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This camera does take great pictures in the daytime, but it takes a little long to actually take the picture making it more difficult to get the shot you want and your hand has to be completely still or the picture will be blurry.
It takes awful pictures at night. The pictures are so dark you really can't see whatever it was you were taking a picture of and if you do happen to get a picture that has enough light to see, it is usually EXTREMELY blurry.
I would not purchase this camera if I were given the chance to start my camera search over again.
I wish that I had spent a little more and purchased a Canon camera. I had a canon digital camera before the Sony and it was GREAT! Canon's are the best camera's to buy. So obviously I do not recommend this program at all.
An entry level Sony digital camera. All the quality and strategy you would expect from a Sony, but with some unexpected flaws.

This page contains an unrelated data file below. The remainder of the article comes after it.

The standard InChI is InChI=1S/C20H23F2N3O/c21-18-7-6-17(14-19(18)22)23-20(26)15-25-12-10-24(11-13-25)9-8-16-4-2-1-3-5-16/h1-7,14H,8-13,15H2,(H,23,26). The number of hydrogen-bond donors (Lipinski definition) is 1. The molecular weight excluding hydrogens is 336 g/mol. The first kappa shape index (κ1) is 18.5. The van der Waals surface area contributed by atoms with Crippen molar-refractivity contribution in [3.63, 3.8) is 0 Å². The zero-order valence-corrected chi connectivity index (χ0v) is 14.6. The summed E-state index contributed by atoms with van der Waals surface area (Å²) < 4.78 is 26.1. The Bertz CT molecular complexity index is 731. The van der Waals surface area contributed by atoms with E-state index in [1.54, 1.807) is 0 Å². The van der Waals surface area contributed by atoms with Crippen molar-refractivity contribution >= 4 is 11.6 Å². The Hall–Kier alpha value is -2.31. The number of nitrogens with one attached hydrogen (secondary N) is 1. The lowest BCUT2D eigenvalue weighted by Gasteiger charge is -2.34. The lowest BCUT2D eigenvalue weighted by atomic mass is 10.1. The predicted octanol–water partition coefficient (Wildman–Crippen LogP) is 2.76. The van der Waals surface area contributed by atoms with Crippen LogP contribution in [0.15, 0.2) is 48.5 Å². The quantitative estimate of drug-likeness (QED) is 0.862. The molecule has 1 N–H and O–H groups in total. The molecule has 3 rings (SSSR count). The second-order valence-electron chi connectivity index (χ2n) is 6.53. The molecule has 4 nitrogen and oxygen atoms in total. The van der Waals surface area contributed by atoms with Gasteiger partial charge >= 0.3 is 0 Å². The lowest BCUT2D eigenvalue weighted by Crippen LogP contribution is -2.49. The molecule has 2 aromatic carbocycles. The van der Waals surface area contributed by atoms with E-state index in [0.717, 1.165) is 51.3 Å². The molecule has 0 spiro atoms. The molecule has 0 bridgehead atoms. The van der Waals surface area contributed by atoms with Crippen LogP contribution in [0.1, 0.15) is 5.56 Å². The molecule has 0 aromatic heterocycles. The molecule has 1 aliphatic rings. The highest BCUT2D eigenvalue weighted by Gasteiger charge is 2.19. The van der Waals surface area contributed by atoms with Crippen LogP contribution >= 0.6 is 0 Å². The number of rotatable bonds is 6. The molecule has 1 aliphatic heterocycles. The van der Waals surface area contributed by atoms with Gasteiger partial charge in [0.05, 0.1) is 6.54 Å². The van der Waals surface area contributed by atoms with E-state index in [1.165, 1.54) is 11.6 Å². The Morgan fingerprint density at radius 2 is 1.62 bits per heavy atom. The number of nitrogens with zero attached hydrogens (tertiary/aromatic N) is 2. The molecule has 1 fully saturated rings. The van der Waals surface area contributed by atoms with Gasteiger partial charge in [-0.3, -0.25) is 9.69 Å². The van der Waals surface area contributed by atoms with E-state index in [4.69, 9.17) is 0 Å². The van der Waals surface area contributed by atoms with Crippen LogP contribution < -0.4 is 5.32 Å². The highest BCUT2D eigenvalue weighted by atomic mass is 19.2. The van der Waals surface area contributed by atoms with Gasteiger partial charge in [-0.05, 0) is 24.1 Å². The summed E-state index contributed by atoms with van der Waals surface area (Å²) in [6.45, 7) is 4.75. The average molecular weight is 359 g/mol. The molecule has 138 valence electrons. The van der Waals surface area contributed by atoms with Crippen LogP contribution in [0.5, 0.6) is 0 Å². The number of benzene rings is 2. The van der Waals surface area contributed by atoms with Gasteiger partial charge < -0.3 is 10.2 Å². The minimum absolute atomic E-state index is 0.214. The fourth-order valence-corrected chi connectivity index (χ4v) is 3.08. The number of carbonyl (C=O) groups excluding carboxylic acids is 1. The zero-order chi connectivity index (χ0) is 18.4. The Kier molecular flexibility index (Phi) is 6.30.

People care about resolution nowadays, expressed in MegaPixels, so producers offer more megapixels on any camera they market, even the most basic. This is the case of DSC-S500, 6.2 megapixels for nothing. In fact, they give you a reasonable amount of pixels but they take away everything else: the lens (which is not a Zeiss Tessar), the viewfinder (abolished), the speaker, the plugs cover (left naked to threats from sand and dust) and even the hi-speed USB connection! But if you really care for the LCD screen, here's one of the biggest on the market!
You would never believe that a digital USB device marketed in 2006 would have a USB 1.1 connection, but this is what DSC-S500 offers! 6.2 Mp at full resolution would mean that the average picture will require some 2Mbytes at full JPEG, so this choice of a slow USB does not make ANY sense.
Entry-level cameras from market leaders are becoming cheaper, but consider this: that not only are they cutting costs, they are cutting also features!
Consider the Sony entry level for 2005, the DSC-S40. It features 4.1 Mp, mostly sufficient for a lot of uses, and a small LCD. but massive superior other features as compared to the S500.
The point is that for Sony cameras, entry level in 2006 is lower than entry level in 2005 (apart from megapixels, if it is all you care about) and so is the price.